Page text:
under a criminal law so vague that it fails to give ordinary people fair notice of the conduct it
punishes, or so standardless that it invites arbitrary enforcement.” Johnson v. United States, 135
S. Ct. 2551, 2556 (2015). The prohibition on vagueness applies not just to criminal laws, but also
to prison disciplinary offenses the violation of which can lead to a loss of liberty. See Isby-Israel
v. Finnan, 347 Fed. Appx. 253, 254-55 (7th Cir. 2009) (assessing whether a prison disciplinary
rule was unconstitutionally vague); see also Brown v. Schneiter, 335 Fed. Appx. 618, 622-23 (7th
The Appendix to the IDOC Adult Disciplinary Process, which went into effect on June 1,
2015, defines the disciplinary offense with which Mr. Scales was charged as follows:
Possession or Solicitation of Unauthorized Personal Information
Possessing or soliciting unauthorized personal information regarding another
offender, ex-offender, victim/witness, potential victim, or current or former staff
person, including but not limited to personnel files, offender packets, medical or
mental health records, photographs, Social Security Numbers, home addresses,
financial information, or telephone numbers, except as authorized by a court order
or as approved in writing by the Facility Head. This includes soliciting for
correspondence (pen-pals) through forums on any website or periodical.
http://www.in.gov/idoc/files/02-04-101_APPENDIX_I-OFFENSES_6-1-2015(1).pdf (last visited
February 24, 2017).
There is no doubt that this definition gives prisoners “fair notice of the conduct it punishes.”
Johnson, 135 S. Ct. at 2556. It describes “personal information,” lists the individuals whose
personal information an inmate cannot possess or solicit, and it sets forth how to receive
authorization to possess this information—“by a court order or as approved in writing by the
Facility Head.” Mr. Scales’s conduct clearly falls within this statute. Specifically, he was charged
in the Conduct Report with possessing personal information (as discussed further below, an
address) of a former correctional officer without authorization from a court or the Facility Head. 1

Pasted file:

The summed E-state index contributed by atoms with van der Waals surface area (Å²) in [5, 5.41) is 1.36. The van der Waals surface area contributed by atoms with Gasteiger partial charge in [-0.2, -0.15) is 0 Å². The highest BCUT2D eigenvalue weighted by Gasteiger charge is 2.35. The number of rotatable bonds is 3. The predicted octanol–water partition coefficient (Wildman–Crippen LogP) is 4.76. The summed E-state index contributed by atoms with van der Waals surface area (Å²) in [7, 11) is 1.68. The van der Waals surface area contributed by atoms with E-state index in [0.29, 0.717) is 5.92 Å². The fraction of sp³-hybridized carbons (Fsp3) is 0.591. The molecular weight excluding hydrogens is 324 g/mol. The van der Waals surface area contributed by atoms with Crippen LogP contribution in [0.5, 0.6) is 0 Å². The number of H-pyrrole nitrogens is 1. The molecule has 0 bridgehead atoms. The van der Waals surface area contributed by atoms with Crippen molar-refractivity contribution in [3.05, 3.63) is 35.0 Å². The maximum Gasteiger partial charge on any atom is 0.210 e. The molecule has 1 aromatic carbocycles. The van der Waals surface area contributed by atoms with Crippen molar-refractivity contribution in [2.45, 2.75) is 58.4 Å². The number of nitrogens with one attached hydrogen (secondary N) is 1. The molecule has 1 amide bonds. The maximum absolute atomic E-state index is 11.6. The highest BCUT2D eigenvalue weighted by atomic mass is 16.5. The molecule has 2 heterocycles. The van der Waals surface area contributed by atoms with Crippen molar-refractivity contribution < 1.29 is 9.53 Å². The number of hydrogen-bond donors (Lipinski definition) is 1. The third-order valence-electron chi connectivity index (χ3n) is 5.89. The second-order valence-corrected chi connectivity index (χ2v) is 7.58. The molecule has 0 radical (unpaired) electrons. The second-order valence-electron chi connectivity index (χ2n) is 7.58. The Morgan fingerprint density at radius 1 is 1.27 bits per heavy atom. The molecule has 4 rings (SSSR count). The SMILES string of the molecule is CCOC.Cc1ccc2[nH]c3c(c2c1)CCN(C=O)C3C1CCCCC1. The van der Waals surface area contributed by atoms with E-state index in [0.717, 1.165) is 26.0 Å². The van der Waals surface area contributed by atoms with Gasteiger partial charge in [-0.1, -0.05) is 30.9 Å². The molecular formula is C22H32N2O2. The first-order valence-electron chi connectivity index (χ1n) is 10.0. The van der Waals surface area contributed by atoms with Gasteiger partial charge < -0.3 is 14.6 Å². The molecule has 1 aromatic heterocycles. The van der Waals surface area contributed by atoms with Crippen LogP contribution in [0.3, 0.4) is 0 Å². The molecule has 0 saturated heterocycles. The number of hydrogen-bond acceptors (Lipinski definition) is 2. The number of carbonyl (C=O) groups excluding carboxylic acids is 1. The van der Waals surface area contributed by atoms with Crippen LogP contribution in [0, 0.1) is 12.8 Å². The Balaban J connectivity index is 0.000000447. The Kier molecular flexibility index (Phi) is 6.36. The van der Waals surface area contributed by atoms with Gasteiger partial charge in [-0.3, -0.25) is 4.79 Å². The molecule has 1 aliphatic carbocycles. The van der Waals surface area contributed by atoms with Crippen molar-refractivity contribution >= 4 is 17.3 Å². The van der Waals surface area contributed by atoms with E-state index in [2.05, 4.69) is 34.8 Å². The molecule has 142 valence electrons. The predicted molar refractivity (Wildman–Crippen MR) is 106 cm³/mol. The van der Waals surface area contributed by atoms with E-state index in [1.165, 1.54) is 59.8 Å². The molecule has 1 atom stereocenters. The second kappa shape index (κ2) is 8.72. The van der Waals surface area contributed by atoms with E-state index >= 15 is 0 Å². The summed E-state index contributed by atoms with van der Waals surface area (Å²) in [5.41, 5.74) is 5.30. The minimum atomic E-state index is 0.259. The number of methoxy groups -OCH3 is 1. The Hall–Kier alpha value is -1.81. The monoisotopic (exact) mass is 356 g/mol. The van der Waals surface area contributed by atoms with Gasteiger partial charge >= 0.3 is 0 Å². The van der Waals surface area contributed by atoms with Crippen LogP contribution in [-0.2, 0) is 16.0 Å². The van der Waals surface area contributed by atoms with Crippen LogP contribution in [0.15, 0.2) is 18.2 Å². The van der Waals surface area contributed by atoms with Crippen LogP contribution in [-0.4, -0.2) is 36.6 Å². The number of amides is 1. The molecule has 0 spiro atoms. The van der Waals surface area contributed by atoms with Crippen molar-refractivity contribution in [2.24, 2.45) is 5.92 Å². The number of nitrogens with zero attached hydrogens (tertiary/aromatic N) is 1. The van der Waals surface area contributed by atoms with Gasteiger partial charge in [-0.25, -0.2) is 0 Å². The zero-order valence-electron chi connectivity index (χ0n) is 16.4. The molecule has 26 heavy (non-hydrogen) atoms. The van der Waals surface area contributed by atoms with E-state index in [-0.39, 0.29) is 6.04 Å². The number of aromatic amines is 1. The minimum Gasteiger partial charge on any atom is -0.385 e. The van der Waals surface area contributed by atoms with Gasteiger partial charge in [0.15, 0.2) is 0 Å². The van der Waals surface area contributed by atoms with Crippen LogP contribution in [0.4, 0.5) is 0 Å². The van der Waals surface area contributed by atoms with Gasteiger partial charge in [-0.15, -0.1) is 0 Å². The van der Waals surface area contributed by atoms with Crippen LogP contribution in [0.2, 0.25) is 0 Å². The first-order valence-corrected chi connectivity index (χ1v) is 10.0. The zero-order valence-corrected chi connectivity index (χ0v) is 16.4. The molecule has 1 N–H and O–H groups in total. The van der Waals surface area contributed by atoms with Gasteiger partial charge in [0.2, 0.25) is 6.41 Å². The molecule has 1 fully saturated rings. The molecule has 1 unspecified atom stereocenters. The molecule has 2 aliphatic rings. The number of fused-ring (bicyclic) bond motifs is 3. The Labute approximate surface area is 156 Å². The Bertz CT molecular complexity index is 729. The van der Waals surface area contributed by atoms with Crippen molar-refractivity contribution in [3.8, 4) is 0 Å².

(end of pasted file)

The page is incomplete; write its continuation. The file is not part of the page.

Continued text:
A prisoner such as Mr. Scales “who engaged in behavior unmistakably proscribed by a disputed
regulation cannot mount a facial challenge” to a prison disciplinary offense, as he attempts here.
Isby-Israel, 347 Fed. Appx. at 255 (citing Vill. of Hoffman Estates v. Flipside, Hoffman Estates,
Inc., 455 U.S. 489, 495 (1982)).
Mr. Scales resists the foregoing by arguing that the definition of the offense outlined above
was not in effect at the time of the alleged offense, as inmates were only provided a list of offenses.
To demonstrate this, he provides an IDOC brochure that lists all of the prison disciplinary offenses.
The brochure describes a Code 247 violation as “[p]ossession or solicitation of unauthorized
personal information of any person.” Filing No. 15-1 at 3. But this brief description makes sense
To the extent Mr. Scales argues that the Conduct Report did not provide sufficient notice of the
charges against him, the Court disagrees. As set forth herein, the Conduct Report notified him of
the specific code violation and the factual basis for the charge—namely, that he was corresponding
with a former correctional officer without authorization. Implicit in the factual basis provided in
the Conduct Report charge is that he possessed her personal information. The notice of the charges
thus sufficiently “inform[ed] him of the charges and  enable[d] him to marshal the facts and
prepare a defense,” which is all that due process requires. Wolff, 418 U.S. at 564.
given that the document is only a brochure listing the offenses, not defining them. Indeed, after
listing all of the offenses, the brochure states: “This brochure presents a SUMMARY of the
offenses and sanctions . . . . This brochure does NOT present the entire procedure. You may
review or obtain a complete copy . . . from staff or the Law Library . . . .” Filing No. 15-1 at 3.
Mr. Scales is thus simply mistaken that the definition of the charged offense was not in